During the final decades of the 20th century, many players took advantage of the NBA three-point line. Their main goal was to propel their careers to another level. But, which was the first NBA team that took full advantage of the three-point line set by the league in 1979?
Back in the mid-1980s, NBA games were literally dominated by the inside presence of teams like Lakers and the Celtics. Other teams' eagerness to win and succeed in their markets would look for an alternative strategy of how to get in the position to challenge the powerhouse teams on equal terms.
One of the teams also heading in that direction was the Knicks. The squad from the Mecca of Basketball was definitely keen to rebuild around a dominant inside player.
The vision of the Knicks becoming the force to be reckoned with around the league became realistic in the 1985 NBA draft lottery. Commissioner David Stern pulled out the envelope containing the card with the Kings logo, thus giving the Knicks the #1 overall pick in the 1985 NBA draft.
From there, it was a clear shot for the Knicks - they used the 1st overall pick to select the 1984 Golden Olympian, Georgetown University alumni - 7'0" center Patrick Ewing.
With the rookie Ewing on a fast learning curve, soon becoming one of the most dominant inside players in the league, and longtime superstar Bernard King being released after the 1985/86 campaign, the Knicks seemed determined to open an exciting new era of New York basketball in the NBA.
New Knicks GM Al Bianchi, who took over in 1987, then looked for a head coach who could implement more of a team approach, building the team around their franchise player - Ewing.
The offer was presented to the University of Kentucky head coach Rick Pitino, who accepted it!
Bianchi and Pitino now looked for a major spark-plug, a player who could additionally ignite Ewing to a new level and energize the team on both ends of the floor.
The local hero from St. John's University, 6'3" point guard Mark Jackson, was a perfect fit for that role. 'Jax' did just what he was expected to do - he ignited the 1987/88 Knicks, helping Ewing to take his game to a new level, en route to winning NBA Rookie of the Knicks honors in 1988.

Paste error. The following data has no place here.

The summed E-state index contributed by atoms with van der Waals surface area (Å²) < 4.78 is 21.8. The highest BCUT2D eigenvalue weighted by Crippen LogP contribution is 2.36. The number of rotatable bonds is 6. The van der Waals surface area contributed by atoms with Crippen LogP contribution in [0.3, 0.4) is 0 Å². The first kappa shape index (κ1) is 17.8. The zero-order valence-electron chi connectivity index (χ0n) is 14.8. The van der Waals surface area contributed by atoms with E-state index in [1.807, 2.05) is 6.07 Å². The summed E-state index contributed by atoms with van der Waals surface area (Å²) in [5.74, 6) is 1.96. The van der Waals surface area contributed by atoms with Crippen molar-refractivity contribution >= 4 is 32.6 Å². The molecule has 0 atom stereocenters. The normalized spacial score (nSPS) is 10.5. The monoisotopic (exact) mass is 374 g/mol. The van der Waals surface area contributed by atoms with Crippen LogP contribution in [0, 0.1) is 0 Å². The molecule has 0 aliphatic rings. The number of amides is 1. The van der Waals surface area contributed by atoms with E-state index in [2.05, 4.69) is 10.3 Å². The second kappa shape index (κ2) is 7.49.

With Pitino on the sidelines, Jackson behind the wheel, and Ewing in the middle, the Knicks opened a new era in their history and soon became the young force to be reckoned with around the league.
Back in those days, the defense was the NBA's basketball trademark all around the globe, and Pitino's Knicks were known for their original defensive approach. Pressing defense all over the court making the opposing teams performing mistakes, thus forcing numerous turnovers and bad shots.
Knicks would also score many easy transitional baskets on the other end. When slowed down, they would get the ball to Ewing to get his thing done from the low post. If Ewing was double-teamed, the Knicks would use their newly installed 'artillery' beyond the arc.
After getting to know each other in 1987/88 and warming up, the Knicks used the full advantage of the line in 1988/89 when the sharp-shooting unit. Trent Tucker, Johnny Newman, Gerald Wilkins, and Mark Jackson, shot 1147 threes in a single season, recording a 50-32 season record!
The first team in NBA history that shot 1000+ threes in a single season did it with style, not forcing long-distance calls but trying to select the shots. The Knicks were hitting those with 33.7% accuracy! To shoot like that behind the arc is better than shooting 50% from inside the paint. Pitino knew that.
The magnitude of the 1988/89 Knicks' number can be comprehended if you compare it with the next two teams that subsequently surpassed the 1000 three-point attempts milestone in a single NBA regular season - the 1990/91 Denver Nuggets with 1059 tries and the 1991/92 Milwaukee Bucks with 1005 tries!
Mark Jackson, who left the Knicks back in 1992, took over as the Warriors head coach in 2011. While rejuvenating the role of shooting specialist Stephen Curry, who became the team-leader and MVP, he also revolutionized the team's style of play, sparking an entirely new era in NBA history. In many ways, he never lost his faith in launching the shot from beyond the arc.
That same shot, Pitino insisted he takes a quarter of a century earlier.